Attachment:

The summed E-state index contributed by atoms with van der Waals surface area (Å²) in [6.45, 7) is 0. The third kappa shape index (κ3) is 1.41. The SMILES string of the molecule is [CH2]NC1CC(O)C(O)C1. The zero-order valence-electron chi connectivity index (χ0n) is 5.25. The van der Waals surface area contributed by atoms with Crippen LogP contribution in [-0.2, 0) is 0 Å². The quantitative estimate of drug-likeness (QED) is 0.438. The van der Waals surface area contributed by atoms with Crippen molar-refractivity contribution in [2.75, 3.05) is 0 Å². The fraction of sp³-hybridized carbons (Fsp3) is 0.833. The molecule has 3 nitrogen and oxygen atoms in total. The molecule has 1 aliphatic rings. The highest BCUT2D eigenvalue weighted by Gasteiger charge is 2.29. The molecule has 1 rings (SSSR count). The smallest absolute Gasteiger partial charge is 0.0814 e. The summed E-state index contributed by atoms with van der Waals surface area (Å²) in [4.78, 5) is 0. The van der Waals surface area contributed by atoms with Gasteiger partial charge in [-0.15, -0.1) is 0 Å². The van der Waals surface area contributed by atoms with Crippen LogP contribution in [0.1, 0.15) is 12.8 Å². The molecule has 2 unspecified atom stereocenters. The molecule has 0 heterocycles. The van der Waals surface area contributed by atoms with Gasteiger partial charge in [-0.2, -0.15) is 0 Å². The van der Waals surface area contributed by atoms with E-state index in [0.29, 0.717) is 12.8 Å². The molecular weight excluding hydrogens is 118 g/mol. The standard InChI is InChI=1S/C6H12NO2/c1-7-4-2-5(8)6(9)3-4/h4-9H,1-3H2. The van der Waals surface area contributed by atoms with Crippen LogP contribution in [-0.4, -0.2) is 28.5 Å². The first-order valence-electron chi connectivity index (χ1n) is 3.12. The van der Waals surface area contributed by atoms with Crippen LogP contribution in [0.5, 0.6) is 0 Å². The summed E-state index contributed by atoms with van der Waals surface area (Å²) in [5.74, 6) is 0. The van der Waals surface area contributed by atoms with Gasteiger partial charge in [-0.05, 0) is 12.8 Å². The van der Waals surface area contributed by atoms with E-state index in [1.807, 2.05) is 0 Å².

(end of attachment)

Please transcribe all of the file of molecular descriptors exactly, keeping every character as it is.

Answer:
The summed E-state index contributed by atoms with van der Waals surface area (Å²) in [6.45, 7) is 0. The third kappa shape index (κ3) is 1.41. The SMILES string of the molecule is [CH2]NC1CC(O)C(O)C1. The zero-order valence-electron chi connectivity index (χ0n) is 5.25. The van der Waals surface area contributed by atoms with Crippen LogP contribution in [-0.2, 0) is 0 Å². The quantitative estimate of drug-likeness (QED) is 0.438. The van der Waals surface area contributed by atoms with Crippen molar-refractivity contribution in [2.75, 3.05) is 0 Å². The fraction of sp³-hybridized carbons (Fsp3) is 0.833. The molecule has 3 nitrogen and oxygen atoms in total. The molecule has 1 aliphatic rings. The highest BCUT2D eigenvalue weighted by Gasteiger charge is 2.29. The molecule has 1 rings (SSSR count). The smallest absolute Gasteiger partial charge is 0.0814 e. The summed E-state index contributed by atoms with van der Waals surface area (Å²) in [4.78, 5) is 0. The van der Waals surface area contributed by atoms with Gasteiger partial charge in [-0.15, -0.1) is 0 Å². The van der Waals surface area contributed by atoms with Crippen LogP contribution in [0.1, 0.15) is 12.8 Å². The molecule has 2 unspecified atom stereocenters. The molecule has 0 heterocycles. The van der Waals surface area contributed by atoms with Gasteiger partial charge in [-0.2, -0.15) is 0 Å². The van der Waals surface area contributed by atoms with E-state index in [0.29, 0.717) is 12.8 Å². The molecular weight excluding hydrogens is 118 g/mol. The standard InChI is InChI=1S/C6H12NO2/c1-7-4-2-5(8)6(9)3-4/h4-9H,1-3H2. The van der Waals surface area contributed by atoms with Crippen LogP contribution in [-0.4, -0.2) is 28.5 Å². The first-order valence-electron chi connectivity index (χ1n) is 3.12. The van der Waals surface area contributed by atoms with Crippen LogP contribution in [0.5, 0.6) is 0 Å². The summed E-state index contributed by atoms with van der Waals surface area (Å²) in [5.74, 6) is 0. The van der Waals surface area contributed by atoms with Gasteiger partial charge in [-0.05, 0) is 12.8 Å². The van der Waals surface area contributed by atoms with E-state index in [1.807, 2.05) is 0 Å².